The knock sensor is usually connected to the back of the engine block. It is nothing more than a microphone. It reads the noise in Hertz and transmits it to the Evo ECU. The Evo ECU filters that noise using 12 different tables in the rom and decides if the noise is knock. If it is, the ECU sends a signal to the sensors to pull the timing in order to save the engine from further detonation and possibly damage. The knock sensing system is reactive and not pro-active. The timing pull happens after knock is detected and pulls timing to prevent further damage. It does not prevent knock, it tries to limit it after it has happened.
The signal that the ECU spits out is commonly known as “knock sum.” The loggers that we use have the ability to log knock sum. Generally speaking the higher the knock sum the more timing will get pulled, the lower the knock sum the less timing will get pulled. More on that later.
So what sort of damage does knock cause?
If left unchecked, knock can break the spark plugs, the valves, and the rings around the pistons. Second, knock can be very abrasive to the crown of the piston. Pistons on an engine that is suffering from excessive knock will look like as if it has been sandblasted with small pits in the top of the piston. Finally, excessive knock will cause a premature failure of your rod bearings resulting in the very distinctive rod knock sound.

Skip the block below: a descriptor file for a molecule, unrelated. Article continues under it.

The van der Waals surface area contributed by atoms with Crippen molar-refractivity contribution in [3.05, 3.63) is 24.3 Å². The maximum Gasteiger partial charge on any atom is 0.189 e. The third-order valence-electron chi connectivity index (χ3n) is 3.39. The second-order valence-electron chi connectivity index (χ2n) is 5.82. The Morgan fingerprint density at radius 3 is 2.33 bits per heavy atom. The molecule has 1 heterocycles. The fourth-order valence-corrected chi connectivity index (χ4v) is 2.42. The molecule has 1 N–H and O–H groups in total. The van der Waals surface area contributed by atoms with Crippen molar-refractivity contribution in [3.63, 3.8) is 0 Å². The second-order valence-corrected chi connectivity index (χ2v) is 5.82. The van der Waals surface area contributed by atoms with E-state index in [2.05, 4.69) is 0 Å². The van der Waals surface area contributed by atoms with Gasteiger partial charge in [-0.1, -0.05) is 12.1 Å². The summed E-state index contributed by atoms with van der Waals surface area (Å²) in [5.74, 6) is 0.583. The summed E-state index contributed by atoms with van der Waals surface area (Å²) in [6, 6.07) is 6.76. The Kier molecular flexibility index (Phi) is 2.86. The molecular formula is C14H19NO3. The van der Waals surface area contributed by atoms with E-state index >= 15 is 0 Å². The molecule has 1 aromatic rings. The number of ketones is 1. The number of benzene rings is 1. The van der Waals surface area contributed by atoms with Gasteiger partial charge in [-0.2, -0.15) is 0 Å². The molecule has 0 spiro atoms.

Having said the above about the dangers of knock do not be surprised to know that almost all cars knock. As long as the knock is occasional and moderate
cars can run for thousands of miles with little to no problems. While detonation is not an optimum situation for engine operation, it does not guarantee engine failure.
So how should I deal with knock?
As I briefly mentioned earlier the Evo ECU spits out a parameter known a “Knock Sum.” That parameter is one of the most important to log when tuning your Evo. Evoscan tells us that this parameter can vary from 0 to 50 with 50 as the maximum knock count that the Evo ECU can register.
When tuning your Evo it is advisable to tune timing, fuel, and boost w/o triggering more than 1-2 occasional counts of knock, three at the most. We know for a fact that 3 knock counts pull 1* of timing. I have also logged occasions when 1 knock count pulls 1* of timing.
I tune for 1 to 2 occasional and sporadic counts of knock, three at most. Anything above that is unacceptable. Here is my take on knock:
1. All cars knock on occasion. I have logged an Evo that knocked the first log and then gave me three knock free WOT runs. Generally speaking, the first WOT log that you do tends to be knock prone. You have to do at least three back-to-back logs to make sure that knock is consistent. I do not worry about an occasional log that has knock it. If the knock is transient and does not repeat